I love basketball, and often see parallels between the action on the court and the world of experience design. My last article gleaned leadership tactics from arguably the greatest sports coach of all time, Phil Jackson. Now, I’d like to add on to that lesson by looking past the coaching staff at the players.
Just like in basketball, design teams in modern creative fields are composed of members with varying skills and abilities. In an ideal world, each member understands his or her role and the best way to interact with teammates. However, in any real world situation, the best-case scenario is that the members of your team will be able to vibe well with one another despite work-related disagreements.
To give you an idea of how to align and engender that kind of team environment, let’s look to at the composition of basketball’s five starting positions for guidance!
The point guard is the person on a basketball team who is usually responsible for running the ball up to half court and architecting the in-game strategy. In every team’s offensive possession, the point guard is responsible for initializing and scoping out the play from beginning to end. The point guard does this by taking into account the ability levels of every team member and the estimated time it will take each team member to get into position—getting all of this done before the shot clock runs out.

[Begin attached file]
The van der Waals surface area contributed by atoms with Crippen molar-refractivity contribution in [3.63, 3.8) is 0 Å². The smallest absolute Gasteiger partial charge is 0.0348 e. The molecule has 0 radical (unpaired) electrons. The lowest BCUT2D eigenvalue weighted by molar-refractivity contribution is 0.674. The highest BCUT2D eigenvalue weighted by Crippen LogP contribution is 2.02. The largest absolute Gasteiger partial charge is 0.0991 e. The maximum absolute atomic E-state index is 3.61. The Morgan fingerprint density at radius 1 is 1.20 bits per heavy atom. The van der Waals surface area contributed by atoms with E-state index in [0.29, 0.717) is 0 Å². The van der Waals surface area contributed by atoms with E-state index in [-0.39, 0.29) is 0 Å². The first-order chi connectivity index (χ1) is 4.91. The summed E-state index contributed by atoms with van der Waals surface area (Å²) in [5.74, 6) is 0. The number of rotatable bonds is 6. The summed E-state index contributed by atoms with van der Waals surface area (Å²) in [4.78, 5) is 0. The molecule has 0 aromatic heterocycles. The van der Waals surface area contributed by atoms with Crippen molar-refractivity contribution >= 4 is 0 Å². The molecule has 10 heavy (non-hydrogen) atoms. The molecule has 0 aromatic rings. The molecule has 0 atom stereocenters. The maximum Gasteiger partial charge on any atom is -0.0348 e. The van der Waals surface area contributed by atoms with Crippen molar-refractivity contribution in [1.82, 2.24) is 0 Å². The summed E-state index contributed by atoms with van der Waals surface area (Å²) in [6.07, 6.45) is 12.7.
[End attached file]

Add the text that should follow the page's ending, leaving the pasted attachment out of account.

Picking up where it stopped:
On a creative team, the point guard is the researcher or project manager. In any environment, be it agency or corporate, this person is responsible for taking into account all the internal and external factors affecting the team to create an action plan.
This person is also responsible for setting a positive tone and creating a flow: two key project attributes of the project’s cycle. These factors easily—and quite commonly—become negative when the project point guard doesn’t trust the abilities of the team and can’t properly allocate time for the different design phases.
The shooting guard has two main goals: score EARLY and score OFTEN! The shooting guard is the player on the team who is making the most scoring attempts, and often foils the point guard’s efforts at strategizing. In the modern era, the shooting guard position was popularized by polarizing players like Michael Jordan, Allen Iverson, and Kobe Bryant. Their flashy style of play combined with a strong work ethic and fundamentals sparked a frenzy among many young players.
Many creative teams have a member like this: the designer. The job of a designer relies heavily on the setup, or project guidelines. In contrast to other positions, where not having these things could severely halt production, the guidelines are used to keep the creative energy focused on the needs of project and not what actually looks best creatively. Too much focus on the latter can easily put a nice dent in a project, forcing the remaining three members of the team to scramble to save the possession.
The small forward is the middle man. He has the speed and athletic flexibility to play the shooting guard position well, but also has enough strength to handle spurts at the bigger power forward position we’ll look at next. Players at the small forward position are often strong defenders, solid inside scorers and rebounders, and occasionally long range marksmen.